Wartburg church among new National Register listings

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Wartburg Presbyterian Church is among the eight Tennessee sites added this week to the National Register of Historic Places.

The National Register of Historic Places is the nation’s official list of cultural resources worthy of preservation.

“The National Register honors places that help Tennesseans understand our heritage and make our communities unique and enjoyable,” said Patrick McIntyre, executive director of the Tennessee Historical Commission, which administers the program in Tennessee.

“We are confident this recognition will help retain these unique sites for future generations to know and appreciate,” he added.

Constructed in 1883, Wartburg Presbyterian Church is a good example of Folk Victorian style.

During this timeframe, improved transportation and technology made it easier to have decorative details on buildings. Instead of hiring a craftsman, decorative pieces or the machinery to make them could be ordered and shipped in by rail.

The resulting Folk Victorian style combines elements from many academic styles of the mid-to-late 19th century.

Sawn or turned woodwork was generally applied to a rectangular building in the Folk Victorian style.

The trefoil designs in the windows and front of the Wartburg church and narrow tower represent the Gothic Revival style, while the large multi-light windows are more reflective of the Queen Anne style.

The church is covered with weatherboard on the exterior and uses wood bead board inside.

The 1937 chandeliers are original to the building and add to the overall historic architectural character of the building.

Other sites added to the National Register include:

• James Beaty General Merchandise Store, Fentress County, was built in 1924 in Grimsley on Hwy. 28. Dry goods, general merchandise, a post office and sandwich area are some of the uses of the store in the early to mid-20th century; gasoline pumps used to sit in front of the store, the commercial, social and economic center of Grimsley.

• Crockett Tavern Museum, Hamblen County. The Chapter of the Association for Preservation of Tennessee Antiquities planned and developed the Crockett Tavern and Museum in Morristown under the guidance of Sarah Dougherty and the Rev. Jhoner Simonton. Completed in 1958, the museum is a mid-20th century interpretation of the Crockett family’s pioneer life during their time in Hamblen County in the late-18th century.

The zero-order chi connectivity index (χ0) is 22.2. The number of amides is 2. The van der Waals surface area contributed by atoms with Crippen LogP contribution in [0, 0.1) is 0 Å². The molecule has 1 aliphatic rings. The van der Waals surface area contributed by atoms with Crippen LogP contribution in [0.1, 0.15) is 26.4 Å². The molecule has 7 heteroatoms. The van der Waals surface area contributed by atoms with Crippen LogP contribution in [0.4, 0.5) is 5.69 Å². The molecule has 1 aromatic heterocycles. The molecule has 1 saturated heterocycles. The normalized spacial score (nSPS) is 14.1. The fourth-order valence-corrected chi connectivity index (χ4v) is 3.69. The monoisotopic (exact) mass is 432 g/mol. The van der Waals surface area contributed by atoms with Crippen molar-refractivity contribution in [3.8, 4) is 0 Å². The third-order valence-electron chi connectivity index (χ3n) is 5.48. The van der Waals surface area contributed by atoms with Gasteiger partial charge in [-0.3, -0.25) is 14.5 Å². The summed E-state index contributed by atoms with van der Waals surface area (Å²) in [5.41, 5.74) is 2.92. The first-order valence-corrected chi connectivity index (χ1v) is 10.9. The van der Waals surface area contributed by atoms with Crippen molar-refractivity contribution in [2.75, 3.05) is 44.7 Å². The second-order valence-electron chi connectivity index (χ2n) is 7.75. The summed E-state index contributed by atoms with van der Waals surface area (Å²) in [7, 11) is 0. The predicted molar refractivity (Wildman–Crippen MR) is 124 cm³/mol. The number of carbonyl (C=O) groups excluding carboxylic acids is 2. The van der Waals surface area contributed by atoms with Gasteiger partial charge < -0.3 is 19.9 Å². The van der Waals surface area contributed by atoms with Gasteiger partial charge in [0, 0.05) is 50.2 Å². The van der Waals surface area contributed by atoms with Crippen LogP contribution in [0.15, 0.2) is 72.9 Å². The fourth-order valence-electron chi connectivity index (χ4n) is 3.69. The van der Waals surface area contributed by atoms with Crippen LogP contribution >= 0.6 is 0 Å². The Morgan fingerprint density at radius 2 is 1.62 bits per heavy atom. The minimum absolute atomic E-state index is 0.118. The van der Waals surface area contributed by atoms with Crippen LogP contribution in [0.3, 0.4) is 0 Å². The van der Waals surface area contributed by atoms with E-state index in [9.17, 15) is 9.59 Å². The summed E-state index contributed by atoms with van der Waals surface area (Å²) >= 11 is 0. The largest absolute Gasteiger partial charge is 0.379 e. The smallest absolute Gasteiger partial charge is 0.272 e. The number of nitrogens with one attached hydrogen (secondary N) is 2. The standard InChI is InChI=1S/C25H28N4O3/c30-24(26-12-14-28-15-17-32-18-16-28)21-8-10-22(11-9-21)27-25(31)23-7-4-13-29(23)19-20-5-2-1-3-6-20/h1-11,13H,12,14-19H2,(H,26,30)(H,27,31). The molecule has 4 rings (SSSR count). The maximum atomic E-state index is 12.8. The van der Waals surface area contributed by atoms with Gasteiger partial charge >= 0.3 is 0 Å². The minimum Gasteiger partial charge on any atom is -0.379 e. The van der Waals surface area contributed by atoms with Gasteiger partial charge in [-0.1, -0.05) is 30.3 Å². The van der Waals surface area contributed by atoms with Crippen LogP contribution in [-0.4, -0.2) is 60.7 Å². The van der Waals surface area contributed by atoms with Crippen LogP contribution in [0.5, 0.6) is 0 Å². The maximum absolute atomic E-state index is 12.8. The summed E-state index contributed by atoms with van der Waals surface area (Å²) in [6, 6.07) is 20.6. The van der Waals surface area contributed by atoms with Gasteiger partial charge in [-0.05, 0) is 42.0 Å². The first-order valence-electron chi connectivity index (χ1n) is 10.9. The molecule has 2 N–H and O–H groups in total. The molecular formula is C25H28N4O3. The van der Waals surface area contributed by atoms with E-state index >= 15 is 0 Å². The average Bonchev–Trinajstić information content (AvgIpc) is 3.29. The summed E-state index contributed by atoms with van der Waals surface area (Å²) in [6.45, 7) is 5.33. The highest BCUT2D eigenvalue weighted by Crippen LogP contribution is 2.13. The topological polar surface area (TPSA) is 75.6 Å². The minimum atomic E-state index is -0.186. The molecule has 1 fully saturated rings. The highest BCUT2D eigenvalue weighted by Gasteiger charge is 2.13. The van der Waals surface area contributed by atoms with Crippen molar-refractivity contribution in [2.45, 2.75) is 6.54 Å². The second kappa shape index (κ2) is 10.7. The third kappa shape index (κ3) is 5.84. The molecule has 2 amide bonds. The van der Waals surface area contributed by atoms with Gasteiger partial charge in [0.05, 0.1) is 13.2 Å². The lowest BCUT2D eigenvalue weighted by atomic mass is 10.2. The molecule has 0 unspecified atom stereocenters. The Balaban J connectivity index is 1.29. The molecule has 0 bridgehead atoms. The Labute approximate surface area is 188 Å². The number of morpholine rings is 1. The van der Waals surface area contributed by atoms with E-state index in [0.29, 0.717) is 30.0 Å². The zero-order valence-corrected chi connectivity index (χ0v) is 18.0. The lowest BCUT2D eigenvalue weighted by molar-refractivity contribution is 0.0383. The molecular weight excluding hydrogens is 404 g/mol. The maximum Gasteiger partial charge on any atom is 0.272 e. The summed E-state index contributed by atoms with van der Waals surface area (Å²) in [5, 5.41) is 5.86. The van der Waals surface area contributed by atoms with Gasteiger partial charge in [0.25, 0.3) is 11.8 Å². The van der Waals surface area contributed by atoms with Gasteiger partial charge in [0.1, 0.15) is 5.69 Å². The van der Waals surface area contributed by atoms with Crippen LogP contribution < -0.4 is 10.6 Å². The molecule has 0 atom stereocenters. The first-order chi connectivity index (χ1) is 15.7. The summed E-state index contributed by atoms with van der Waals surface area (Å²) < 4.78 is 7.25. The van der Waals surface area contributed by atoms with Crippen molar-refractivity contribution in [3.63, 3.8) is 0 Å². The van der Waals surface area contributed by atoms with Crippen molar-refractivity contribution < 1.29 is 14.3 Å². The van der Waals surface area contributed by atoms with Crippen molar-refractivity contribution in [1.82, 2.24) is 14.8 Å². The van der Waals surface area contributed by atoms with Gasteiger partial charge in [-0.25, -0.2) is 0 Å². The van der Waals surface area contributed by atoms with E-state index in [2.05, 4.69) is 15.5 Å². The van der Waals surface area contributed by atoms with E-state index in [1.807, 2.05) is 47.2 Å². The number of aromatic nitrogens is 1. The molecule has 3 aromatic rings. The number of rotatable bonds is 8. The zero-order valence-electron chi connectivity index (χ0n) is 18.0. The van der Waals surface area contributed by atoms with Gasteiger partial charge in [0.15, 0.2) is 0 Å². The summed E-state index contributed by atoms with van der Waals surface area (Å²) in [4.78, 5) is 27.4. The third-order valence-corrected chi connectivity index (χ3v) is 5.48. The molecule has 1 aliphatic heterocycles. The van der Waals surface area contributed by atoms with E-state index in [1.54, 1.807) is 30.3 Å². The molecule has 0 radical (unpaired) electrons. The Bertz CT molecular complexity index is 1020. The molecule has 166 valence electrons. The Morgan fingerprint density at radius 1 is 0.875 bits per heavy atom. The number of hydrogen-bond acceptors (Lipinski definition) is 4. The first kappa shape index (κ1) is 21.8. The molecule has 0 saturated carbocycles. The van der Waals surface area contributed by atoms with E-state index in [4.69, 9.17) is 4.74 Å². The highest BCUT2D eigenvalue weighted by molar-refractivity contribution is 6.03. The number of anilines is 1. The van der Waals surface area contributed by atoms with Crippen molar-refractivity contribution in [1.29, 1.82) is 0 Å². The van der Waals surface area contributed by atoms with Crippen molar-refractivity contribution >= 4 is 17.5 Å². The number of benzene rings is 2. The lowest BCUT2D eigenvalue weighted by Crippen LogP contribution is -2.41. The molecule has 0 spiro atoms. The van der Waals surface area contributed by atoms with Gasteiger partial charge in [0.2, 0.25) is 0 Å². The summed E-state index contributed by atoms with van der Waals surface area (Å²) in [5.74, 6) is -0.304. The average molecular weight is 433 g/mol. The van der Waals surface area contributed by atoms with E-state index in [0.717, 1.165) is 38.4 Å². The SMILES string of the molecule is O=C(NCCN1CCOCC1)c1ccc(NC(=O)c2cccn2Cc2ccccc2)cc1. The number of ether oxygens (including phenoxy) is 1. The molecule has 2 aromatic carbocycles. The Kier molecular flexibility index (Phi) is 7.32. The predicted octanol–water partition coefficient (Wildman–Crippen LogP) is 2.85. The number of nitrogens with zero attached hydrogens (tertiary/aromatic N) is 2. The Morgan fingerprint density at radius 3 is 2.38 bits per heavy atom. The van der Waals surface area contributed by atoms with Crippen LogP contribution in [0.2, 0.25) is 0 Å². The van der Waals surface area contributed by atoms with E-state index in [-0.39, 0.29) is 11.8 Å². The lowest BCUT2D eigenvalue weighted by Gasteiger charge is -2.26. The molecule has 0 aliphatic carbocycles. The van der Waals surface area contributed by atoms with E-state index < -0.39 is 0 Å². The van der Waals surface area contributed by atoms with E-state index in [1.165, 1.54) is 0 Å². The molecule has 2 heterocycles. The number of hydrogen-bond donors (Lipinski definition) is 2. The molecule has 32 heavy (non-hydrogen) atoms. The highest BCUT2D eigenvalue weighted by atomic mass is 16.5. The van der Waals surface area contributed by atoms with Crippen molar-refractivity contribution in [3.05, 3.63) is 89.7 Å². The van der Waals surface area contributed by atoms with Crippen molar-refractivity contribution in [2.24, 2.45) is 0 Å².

• Greenback Depot, Loudon County. Before the Louisville and Nashville Railroad completed the Greenback Depot in 1914, there was already a rail stop in the community. As the rail line expanded and the community grew, the L&N decided to build a depot that could handle freight and passengers. Characteristic of many L&N depots, the Greenback Depot is covered in horizontal and vertical boards on the exterior, has wide overhanging eaves and bays for the station manager, office spaces and waiting rooms.

• M.A. Helm House near Riceville in McMinn County, is an example of a transitional design that includes elements of Federal and Greek Revival styles. The circa 1850 one-and-a-half story brick house’s character defining features include paneled wood doors, plaster and heart pine interiors, jib doors, muli-light windows and molded wood trim.

• Rocky Springs Presbyterian Church, Sevier County, was built in 1891 and added onto in 1982. Significant features include the steep pitch roof, Queen Anne decorative woodwork, large windows and belfry.

• Sears, Roebuck and Co. Catalog Distribution Center and Retail Store, known as Sears Crosstown, is a 10-story Art Moderne building at the corner of Autumn and Cleveland in Memphis and was built in 1927.

• Westmoreland Water Wheel and Gatepost, Knoxville. Charles Barber designed the 1923 wheelhouse and 1925 gatepost for Knoxville’s Westmoreland Heights subdivision. East Tennessee marble, wood, slate and iron are the materials used in the construction of the Tudor Revival structures. Edward Manning, an early resident of the area, is credited with the idea of building the water wheel.

The National Register of Historic Places is part of a nationwide program that coordinates and supports efforts to identify, evaluate and protect historic resources.

For more about the National Register or the Tennessee Historical Commission, visit www.tn.gov/environment/history.